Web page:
Patience waiting for the first trimester to be over share our happy news.

Patience now, waiting to be ready to try again. Wanting a little one with us now.

Patience, patience, patience.

This whole experience has been a lesson in patience. I’ve always wanted to be a mom. Waiting until I was “allowed” (allowing myself) to try to get pregnant took patience. And now it seems we are back at square one.

Rabbi Corey (who officiated our wedding and was a huge support during our wedding year) sent us an email this week checking in on how we are doing as Mother’s day approached. He shared an article about facing Mother’s Day after pregnancy loss, written by a Rabbi who experienced not one, but two miscarriages. You can read the article here. I connected with some of what she said in the article, mostly with the last lines:

“I don’t know what I want or what I need this week. Who am I kidding? With Mother’s Day around the corner, I just want to be a mom.” –Rabbi Robyn Fryer Bodzin

I feel like this is my first Mother’s Day understanding what it really means to live for someone else, to give over your body for their life, to love them harder than you ever thought you could… even without knowing them… even if they weren’t “real”.

Maybe I’ll be an emotional wreck all day. Maybe I’ll be fine. I don’t expect other people to stop celebrating just because I’m sad, but I do wish we were celebrating too. Instead, we’re celebrating our own mothers, and milling over our experience of almost being a mom and dad… I know we can get beyond this. I trust it will happen for us some day (fingers crossed).

But like the Rabbi said, I just want to be a mom.

Until then, Happy Mother’s Day to all of the incredibly lucky, hard working, strong loving mamas out there.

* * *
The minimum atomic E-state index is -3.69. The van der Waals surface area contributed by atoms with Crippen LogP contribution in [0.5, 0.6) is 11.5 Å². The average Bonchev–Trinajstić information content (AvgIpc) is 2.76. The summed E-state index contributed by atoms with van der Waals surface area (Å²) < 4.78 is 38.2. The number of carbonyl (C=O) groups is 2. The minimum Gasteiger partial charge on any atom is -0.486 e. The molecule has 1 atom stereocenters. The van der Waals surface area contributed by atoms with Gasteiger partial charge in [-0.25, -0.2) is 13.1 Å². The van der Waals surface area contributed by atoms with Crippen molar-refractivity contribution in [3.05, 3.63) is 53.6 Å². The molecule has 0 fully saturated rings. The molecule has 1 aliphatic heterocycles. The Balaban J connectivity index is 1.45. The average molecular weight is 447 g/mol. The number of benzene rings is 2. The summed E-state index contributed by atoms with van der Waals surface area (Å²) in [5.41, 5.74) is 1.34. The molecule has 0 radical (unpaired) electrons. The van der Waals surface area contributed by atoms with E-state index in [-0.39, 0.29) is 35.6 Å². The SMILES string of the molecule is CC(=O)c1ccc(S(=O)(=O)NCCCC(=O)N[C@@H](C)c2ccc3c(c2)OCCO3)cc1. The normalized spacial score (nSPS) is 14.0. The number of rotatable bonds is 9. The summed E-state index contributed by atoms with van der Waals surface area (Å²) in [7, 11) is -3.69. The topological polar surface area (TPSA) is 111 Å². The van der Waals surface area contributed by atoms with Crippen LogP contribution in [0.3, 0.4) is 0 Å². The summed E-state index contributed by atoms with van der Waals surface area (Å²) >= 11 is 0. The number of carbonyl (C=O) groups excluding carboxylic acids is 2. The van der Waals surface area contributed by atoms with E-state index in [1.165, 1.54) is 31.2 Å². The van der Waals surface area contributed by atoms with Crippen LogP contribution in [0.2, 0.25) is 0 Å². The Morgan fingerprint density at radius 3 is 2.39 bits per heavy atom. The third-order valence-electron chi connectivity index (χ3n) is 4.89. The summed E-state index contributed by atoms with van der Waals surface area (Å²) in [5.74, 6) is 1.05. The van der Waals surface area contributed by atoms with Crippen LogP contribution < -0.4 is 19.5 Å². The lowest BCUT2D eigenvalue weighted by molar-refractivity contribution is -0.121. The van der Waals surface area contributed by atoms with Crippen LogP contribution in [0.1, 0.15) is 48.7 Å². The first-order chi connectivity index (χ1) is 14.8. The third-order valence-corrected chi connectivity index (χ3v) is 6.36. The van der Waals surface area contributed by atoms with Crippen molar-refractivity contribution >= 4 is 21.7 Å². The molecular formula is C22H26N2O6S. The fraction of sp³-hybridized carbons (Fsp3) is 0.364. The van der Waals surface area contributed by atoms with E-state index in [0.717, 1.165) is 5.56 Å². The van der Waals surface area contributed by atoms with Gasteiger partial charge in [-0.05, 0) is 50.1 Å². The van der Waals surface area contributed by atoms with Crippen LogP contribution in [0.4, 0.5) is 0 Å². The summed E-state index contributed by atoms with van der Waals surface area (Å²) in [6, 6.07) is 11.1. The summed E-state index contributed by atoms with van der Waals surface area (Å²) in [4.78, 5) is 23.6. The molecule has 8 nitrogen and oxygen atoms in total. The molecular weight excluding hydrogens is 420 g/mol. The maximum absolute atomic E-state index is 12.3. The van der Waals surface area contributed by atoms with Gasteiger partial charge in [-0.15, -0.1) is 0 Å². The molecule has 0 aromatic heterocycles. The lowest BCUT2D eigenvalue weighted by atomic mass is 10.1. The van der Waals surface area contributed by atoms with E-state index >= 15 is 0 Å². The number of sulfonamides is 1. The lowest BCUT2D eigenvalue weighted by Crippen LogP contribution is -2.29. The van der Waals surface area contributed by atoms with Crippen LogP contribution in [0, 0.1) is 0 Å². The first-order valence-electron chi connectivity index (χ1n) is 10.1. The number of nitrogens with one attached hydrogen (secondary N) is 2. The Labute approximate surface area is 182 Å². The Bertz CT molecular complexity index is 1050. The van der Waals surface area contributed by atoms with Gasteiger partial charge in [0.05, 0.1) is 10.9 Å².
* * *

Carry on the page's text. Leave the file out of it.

Remember, today and everyday, how lucky you are that you have the great joy of holding your little ones and watching them grow. It is truly a miracle when a child comes into the world. We take it for granted that there so many, but it really is a miracle each and every time.

Happy Mother's Day to my sweet loving mama.

Happy Mother’s Day to my sweet, loving mama.

I Carry You In My Heart

The night after the hospital I found myself awake in bed. My husband sleeping beside me, exhausted emotionally and physically. I laid in my childhood room with only the orange glow of the streetlights coming in through the skylight window, and the bright light of my iPhone screen.

I milled through how I might process my new reality. No longer planning to for the baby’s arrival, I was left adrift.

On reflex I opened the Pinterest app and searched “miscarriage.” I had no plan for what I might find… I didn’t really know what I was looking for.

Something, anything.

I scrolled through the inspiring messages accompanied by images of love and remembrance, I familiarized myself with the vocabulary for my new life. Angel baby, Pregnancy loss, rainbow babies…

I was looking for something not knowing what. Something to do, some way to find closure. Some way to honor the spirit of the baby that never came to be. I searched “miscarriage remembrance.”

Unable to find a gesture that felt right, I scrolled through the many charms that popped up in the search feed.

Many seemed inappropriate to our experience. Little feet charms with hearts and angel wings felt wrong for us. I kept scrolling, until I found this charm from Tag You’re It Jewelry on Etsy.

 

It took me a minute to figure out why the charm looked different in person, then I realized the pin image is slight different than the image on the etsy page it links to... I was a little disappointed at first that I hadn't seen the difference. It is still a very nice charm to wear and remember our little one with.

It took me a minute to figure out why the charm looked different in person, then I realized the pin image is slight different than the image on the Etsy page it links to… I was a little disappointed at first that I hadn’t seen the difference. It is still a very nice charm to wear and remember our little one with.

I cried. This felt true. This spoke to our early term miscarriage. We were preparing to be parents, and all we have to carry now is heavy hearts.

The next day on the plane back to Michigan, Brian and I discussed things we can do to honor, remember, and grieve. We made plans to make a private gesture together.

I kept remembering the charm and thinking to myself, “I will carry you in my heart forever.” When we landed at DTW I ordered the charm.

A token. Something to remind me of the love I felt as I carried you. Something to help me remember you always.